Born: January 30, 1934
Rank: Captain, US Army Special
Forces Detachment A-726
Location of action: Near Nam Dong, Republic
Date of action: July 6, 1964
Medal received from: President Lyndon Johnson,
December 5, 1964
For conspicuous gallantry and intrepidity at the risk of his
life above and beyond the call of duty while defending a U.S.
military installation against a fierce attack by hostile forces.
Capt. Donlon was serving as the commanding officer of the U.S.
Army Special Forces Detachment A-726 at Camp Nam Dong when a
reinforced Viet Cong battalion suddenly launched a full-scale,
predawn attack on the camp. During the violent battle that ensued,
lasting five hours and resulting in heavy casualties on both sides,
Capt. Donlon directed the defense operations in the midst of
an enemy barrage of mortar shells, falling grenades, and extremely
Upon the initial onslaught, he swiftly marshaled his forces
and ordered the removal of the needed ammunition from a blazing
building. He then dashed through a hail of small arms and exploding
hand grenades to abort a breach of the main gate. En route to
this position he detected an enemy demolition team of three in the
proximity of the main gate and quickly annihilated them. Although
exposed to the intense grenade attack, he then succeeded in
reaching a 60mm mortar position despite sustaining a severe
stomach wound as he was within five yards of the gun pit. When
he discovered that most of the men in this gunpit were also
wounded, he completely disregarded his own injury, directed
their withdrawal to a location 30 meters away, and again risked
his life by remaining behind and covering the movement with
the utmost effectiveness.
Noticing that his team sergeant was unable to evacuate the gun
pit he crawled toward him and, while dragging the fallen soldier
out of the gunpit, an enemy mortar exploded and inflicted a
wound in Capt. Donlon's left shoulder. Although suffering from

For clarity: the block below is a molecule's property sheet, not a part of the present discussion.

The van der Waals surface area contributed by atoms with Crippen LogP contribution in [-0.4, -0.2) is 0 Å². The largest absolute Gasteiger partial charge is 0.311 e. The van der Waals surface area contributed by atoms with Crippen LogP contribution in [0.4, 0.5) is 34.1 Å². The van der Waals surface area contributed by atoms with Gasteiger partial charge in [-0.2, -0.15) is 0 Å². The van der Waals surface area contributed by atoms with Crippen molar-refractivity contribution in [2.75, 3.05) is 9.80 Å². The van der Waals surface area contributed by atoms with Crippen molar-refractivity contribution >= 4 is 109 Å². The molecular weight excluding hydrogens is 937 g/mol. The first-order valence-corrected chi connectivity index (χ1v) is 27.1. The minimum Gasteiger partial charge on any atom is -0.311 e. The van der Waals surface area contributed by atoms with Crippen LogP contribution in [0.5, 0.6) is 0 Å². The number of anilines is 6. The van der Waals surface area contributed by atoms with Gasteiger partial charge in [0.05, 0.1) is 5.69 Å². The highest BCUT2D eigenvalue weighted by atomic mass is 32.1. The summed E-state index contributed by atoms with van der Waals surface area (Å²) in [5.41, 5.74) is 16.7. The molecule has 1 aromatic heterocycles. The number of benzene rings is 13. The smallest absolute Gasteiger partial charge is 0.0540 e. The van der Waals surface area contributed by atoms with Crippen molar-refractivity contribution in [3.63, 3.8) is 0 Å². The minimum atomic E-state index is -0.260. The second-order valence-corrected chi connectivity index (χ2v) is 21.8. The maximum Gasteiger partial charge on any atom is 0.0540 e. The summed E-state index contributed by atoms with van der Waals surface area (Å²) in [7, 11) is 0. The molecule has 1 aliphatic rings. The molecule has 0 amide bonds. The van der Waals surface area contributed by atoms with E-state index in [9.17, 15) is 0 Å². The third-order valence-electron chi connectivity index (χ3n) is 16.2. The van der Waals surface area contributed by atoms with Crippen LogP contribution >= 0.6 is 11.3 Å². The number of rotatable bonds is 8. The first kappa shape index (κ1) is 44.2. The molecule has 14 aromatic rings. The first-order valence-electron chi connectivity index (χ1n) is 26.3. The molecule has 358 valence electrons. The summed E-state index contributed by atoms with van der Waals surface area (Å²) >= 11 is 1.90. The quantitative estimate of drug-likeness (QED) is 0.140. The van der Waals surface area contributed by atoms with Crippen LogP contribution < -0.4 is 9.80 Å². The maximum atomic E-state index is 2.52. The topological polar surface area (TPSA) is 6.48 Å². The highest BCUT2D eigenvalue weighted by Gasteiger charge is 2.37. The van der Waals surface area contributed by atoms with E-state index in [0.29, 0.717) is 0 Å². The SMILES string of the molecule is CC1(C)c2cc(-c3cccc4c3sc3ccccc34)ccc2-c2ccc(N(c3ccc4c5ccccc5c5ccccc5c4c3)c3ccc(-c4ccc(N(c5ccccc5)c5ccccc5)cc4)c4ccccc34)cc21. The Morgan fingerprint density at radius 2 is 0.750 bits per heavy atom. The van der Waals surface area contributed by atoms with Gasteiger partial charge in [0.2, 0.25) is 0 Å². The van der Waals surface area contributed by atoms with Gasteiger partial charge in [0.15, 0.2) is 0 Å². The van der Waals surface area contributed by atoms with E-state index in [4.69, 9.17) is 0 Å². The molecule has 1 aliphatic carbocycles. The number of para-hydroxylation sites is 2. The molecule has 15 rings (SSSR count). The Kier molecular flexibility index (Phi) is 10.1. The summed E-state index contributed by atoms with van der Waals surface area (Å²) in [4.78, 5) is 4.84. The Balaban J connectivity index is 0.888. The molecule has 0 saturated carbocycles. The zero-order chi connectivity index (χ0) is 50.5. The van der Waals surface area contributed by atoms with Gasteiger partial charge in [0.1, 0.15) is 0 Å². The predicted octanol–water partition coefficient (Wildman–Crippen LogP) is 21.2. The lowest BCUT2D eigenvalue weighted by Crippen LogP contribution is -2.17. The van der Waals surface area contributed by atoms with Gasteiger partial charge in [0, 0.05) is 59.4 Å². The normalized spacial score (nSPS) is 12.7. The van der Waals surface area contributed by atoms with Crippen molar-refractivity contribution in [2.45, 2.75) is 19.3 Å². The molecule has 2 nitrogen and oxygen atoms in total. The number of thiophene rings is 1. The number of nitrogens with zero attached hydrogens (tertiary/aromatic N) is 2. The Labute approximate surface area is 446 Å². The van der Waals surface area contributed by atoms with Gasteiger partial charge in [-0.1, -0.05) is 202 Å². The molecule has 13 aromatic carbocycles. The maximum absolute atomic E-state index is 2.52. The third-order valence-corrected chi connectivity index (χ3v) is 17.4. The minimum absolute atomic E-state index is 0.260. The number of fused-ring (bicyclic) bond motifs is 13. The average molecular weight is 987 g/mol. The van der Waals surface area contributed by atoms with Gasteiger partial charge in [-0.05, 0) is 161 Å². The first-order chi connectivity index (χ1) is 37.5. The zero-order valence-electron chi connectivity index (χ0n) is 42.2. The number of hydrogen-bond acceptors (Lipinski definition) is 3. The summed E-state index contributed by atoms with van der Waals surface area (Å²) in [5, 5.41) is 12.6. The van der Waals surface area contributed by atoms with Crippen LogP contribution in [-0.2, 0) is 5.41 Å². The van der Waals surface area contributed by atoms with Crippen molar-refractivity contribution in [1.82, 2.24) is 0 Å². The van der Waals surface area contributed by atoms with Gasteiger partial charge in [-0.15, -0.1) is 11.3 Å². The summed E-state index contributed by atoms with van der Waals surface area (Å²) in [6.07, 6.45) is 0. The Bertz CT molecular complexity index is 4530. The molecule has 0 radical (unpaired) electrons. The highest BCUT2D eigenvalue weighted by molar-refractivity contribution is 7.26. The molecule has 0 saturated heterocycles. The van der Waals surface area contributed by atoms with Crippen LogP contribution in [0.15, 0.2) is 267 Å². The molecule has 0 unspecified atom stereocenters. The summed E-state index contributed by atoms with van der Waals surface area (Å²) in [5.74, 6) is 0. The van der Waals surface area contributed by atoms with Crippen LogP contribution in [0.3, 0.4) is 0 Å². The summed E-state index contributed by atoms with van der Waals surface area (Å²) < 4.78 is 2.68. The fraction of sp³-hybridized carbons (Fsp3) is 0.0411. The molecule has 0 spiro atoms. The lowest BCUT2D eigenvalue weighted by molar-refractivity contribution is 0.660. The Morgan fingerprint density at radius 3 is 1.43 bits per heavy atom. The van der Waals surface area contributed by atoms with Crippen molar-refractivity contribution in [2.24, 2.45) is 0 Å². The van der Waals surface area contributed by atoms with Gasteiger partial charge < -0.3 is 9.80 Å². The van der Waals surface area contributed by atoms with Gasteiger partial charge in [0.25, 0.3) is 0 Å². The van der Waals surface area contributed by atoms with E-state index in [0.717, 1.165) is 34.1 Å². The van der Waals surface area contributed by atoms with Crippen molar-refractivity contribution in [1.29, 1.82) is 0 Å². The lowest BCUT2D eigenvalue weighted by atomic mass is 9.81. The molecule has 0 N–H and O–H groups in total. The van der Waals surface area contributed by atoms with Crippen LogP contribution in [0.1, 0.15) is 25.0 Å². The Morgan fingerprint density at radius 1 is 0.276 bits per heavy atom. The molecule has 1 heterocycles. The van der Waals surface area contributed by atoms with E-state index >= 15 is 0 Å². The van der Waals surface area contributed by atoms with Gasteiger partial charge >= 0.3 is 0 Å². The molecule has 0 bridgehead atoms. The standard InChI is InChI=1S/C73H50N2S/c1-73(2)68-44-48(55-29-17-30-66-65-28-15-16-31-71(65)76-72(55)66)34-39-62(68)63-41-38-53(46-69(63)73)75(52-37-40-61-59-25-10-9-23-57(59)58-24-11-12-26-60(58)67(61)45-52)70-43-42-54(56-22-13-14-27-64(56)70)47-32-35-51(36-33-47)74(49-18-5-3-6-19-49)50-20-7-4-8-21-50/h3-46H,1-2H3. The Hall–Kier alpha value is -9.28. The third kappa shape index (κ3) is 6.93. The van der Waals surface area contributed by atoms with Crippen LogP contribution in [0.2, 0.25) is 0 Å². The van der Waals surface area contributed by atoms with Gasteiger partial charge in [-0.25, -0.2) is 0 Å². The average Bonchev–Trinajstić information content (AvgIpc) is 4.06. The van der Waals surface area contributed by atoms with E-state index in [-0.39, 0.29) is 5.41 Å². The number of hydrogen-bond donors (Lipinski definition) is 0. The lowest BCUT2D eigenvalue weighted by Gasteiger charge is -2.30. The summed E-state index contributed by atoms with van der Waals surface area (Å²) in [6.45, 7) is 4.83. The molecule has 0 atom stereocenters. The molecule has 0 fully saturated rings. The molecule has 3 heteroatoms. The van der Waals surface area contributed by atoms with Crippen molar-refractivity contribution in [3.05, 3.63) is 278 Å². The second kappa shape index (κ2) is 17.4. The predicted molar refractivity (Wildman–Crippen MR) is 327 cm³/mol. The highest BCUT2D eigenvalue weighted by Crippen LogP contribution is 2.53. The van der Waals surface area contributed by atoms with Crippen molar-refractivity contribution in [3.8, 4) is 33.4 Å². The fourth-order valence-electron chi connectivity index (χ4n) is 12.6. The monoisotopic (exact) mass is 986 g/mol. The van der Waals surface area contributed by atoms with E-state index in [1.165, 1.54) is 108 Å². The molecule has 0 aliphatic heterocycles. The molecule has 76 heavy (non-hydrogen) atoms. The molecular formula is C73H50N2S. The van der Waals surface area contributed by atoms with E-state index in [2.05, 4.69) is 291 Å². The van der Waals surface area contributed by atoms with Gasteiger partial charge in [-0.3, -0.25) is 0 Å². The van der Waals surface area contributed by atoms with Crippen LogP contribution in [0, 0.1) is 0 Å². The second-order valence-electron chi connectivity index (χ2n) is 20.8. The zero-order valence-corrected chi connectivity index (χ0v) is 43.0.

multiple wounds, he carried the abandoned 60mm mortar weapon
to a new location 30 meters away where he found three wounded defenders.
After administering first aid and encouragement to these men,
he left the weapon with them, headed toward another position,
and retrieved a 57mm recoilless rifle. Then with great courage
and coolness under fire, he returned to the abandoned gun pit,
evacuated ammunition for the two weapons, and while crawling and
dragging the urgently needed ammunition, received a third wound
on his leg by an enemy hand grenade.
Despite his critical physical condition, he again crawled 175
meters to an 81mm mortar position and directed firing operations
which protected the seriously threatened east sector of the
camp. He then moved to an eastern 60mm mortar position and upon
determining that the vicious enemy assault had weakened, crawled
back to the gun pit with the 60mm mortar, set it up for defensive
operations, and turned it over to two defenders with minor wounds.
Without hesitation, he left this sheltered position, and moved
from position to position around the beleaguered perimeter while
hurling hand grenades at the enemy and inspiring his men to
superhuman effort. As he bravely continued to move around the
perimeter, a mortar shell exploded, wounding him in the face
and body. As the long awaited daylight brought defeat to the
enemy forces and their retreat back to the jungle leaving behind
54 of their dead, many weapons, and grenades, Capt. Donlon immediately
reorganized his defenses and administered first aid to the wounded.
His dynamic leadership, fortitude, and valiant efforts inspired
not only the American personnel but the friendly Vietnamese
defenders as well and resulted in the successful defense of
the camp. Capt. Donlon's extraordinary heroism, at the risk
of his life above and beyond the call of duty are in the highest
traditions of the U.S. Army and reflect great credit upon himself
and the Armed Forces of his country.
Captain Donlan is the first Medal of Honor recipient in Vietnam.
Donlan’s book about his experiences, “Beyond Nam
Dong” was published in 1998.